Wyatt Employment Law Report


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Supreme Court Concludes Offer of Judgment Cannot Moot Class Actions

By Douglas L. McSwain and Michael D. Hornback

Every business would like to avoid class actions. Even if an individual class plaintiff’s damages are small, aggregated damages across a sizable class can be staggering.  Of late, businesses have utilized a defense strategy to offer the individually named class plaintiff(s) all of the relief requested (via an “offer of judgment”), prior to the class being certified by the court.  Several courts within the Third, Fourth, and Sixth Circuit Courts of Appeals have held offers of judgment for the full relief sought by the individual class plaintiff, even if not accepted, moots the entire class action, and deprives the court of further jurisdiction to hear the case.  By offering all the relief requested by the class plaintiff, the business could avoid the class action entirely.  The First, Second, Fifth, Seventh, and Eleventh Circuit Courts of Appeals have not bought this defense, and so the United States Supreme Court took up the case of Campbell-Ewald Co. v. Gomez, 577 U.S. ___ (2016), this term to resolve the conflict between the circuits.

On January 20, 2016, the Supreme Court rendered its decision in Campbell-Ewald, holding that an unaccepted offer of judgment has no force and effect, and does not Continue reading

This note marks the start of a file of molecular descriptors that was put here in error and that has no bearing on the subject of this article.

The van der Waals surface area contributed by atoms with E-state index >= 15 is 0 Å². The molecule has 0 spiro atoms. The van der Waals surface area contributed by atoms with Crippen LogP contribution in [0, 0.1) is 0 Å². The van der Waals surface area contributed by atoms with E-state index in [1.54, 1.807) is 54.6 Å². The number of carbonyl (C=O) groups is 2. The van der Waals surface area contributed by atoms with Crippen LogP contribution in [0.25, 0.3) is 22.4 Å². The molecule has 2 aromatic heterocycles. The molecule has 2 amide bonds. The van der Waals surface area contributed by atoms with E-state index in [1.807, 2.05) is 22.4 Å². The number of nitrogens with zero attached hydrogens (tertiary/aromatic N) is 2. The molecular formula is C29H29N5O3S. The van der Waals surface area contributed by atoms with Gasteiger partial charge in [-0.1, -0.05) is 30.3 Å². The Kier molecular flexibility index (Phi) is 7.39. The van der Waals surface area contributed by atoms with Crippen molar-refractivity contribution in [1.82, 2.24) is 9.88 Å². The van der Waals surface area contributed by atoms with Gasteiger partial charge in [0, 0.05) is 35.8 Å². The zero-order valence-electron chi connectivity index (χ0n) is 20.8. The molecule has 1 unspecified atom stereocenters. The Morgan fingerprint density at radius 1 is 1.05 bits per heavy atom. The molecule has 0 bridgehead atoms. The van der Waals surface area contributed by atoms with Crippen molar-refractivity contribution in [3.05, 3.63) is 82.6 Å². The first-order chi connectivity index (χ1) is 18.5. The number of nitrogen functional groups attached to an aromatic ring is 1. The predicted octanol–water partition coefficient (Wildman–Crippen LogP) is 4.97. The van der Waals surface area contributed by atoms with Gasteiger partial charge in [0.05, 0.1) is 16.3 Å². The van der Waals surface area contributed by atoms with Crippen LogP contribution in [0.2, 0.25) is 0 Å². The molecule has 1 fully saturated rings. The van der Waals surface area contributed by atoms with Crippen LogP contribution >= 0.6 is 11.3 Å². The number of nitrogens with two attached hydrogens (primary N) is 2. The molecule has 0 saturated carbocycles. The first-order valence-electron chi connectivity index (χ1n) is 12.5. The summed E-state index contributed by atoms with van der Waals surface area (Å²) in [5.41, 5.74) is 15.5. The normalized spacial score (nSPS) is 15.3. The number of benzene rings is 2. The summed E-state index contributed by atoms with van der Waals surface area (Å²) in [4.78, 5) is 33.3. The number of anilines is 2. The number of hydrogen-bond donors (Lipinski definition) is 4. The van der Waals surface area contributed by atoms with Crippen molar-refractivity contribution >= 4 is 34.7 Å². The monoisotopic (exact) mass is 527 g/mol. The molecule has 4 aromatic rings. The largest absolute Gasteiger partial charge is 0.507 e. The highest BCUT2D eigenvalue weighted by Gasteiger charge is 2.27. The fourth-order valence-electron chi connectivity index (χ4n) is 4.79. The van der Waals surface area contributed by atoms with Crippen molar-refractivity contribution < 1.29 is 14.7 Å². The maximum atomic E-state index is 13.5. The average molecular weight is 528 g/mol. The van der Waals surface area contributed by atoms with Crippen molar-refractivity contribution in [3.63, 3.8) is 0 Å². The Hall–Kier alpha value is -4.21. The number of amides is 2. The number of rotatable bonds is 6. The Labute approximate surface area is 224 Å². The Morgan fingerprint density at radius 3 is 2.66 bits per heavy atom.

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Supreme Court Bars Suits Under the Discrimination Laws Brought on Behalf of Persons Considered “Ministers”

By Edwin S. Hopson

In a case decided January 11, 2012, the U.S. Supreme Court unanimously held that a teacher at a Lutheran School could not maintain an action under the employment discrimination laws arising out of her discharge from employment.  Chief Justice John Roberts, writing for the court, in Hosanna-Tabor Evangelical Lutheran Church and School v. Equal Employment Opportunity Commission, et al., 565 U.S. ___, No. 10-553 (2012), stated that the “ministerial” exception to the application of such laws was grounded in the Establishment and Free Exercise Clauses of the First Amendment and should be applied to this teacher because she was a minister within the meaning of the “ministerial” exception.  This was so he reasoned because she had been “called”, trained, and functioned as a minister for at least part of the school day.  It was also noted that she had claimed a special housing allowance on her taxes based on her status as a minister. 

In reversing the U.S. Court of Appeals for the Sixth Circuit, the Supreme Court noted that the Sixth Circuit had given too much weight to the teacher’s secular duties during the school day and the fact that she was performing many of the same duties as secular teachers in the same school who were not covered by the “ministerial” exception.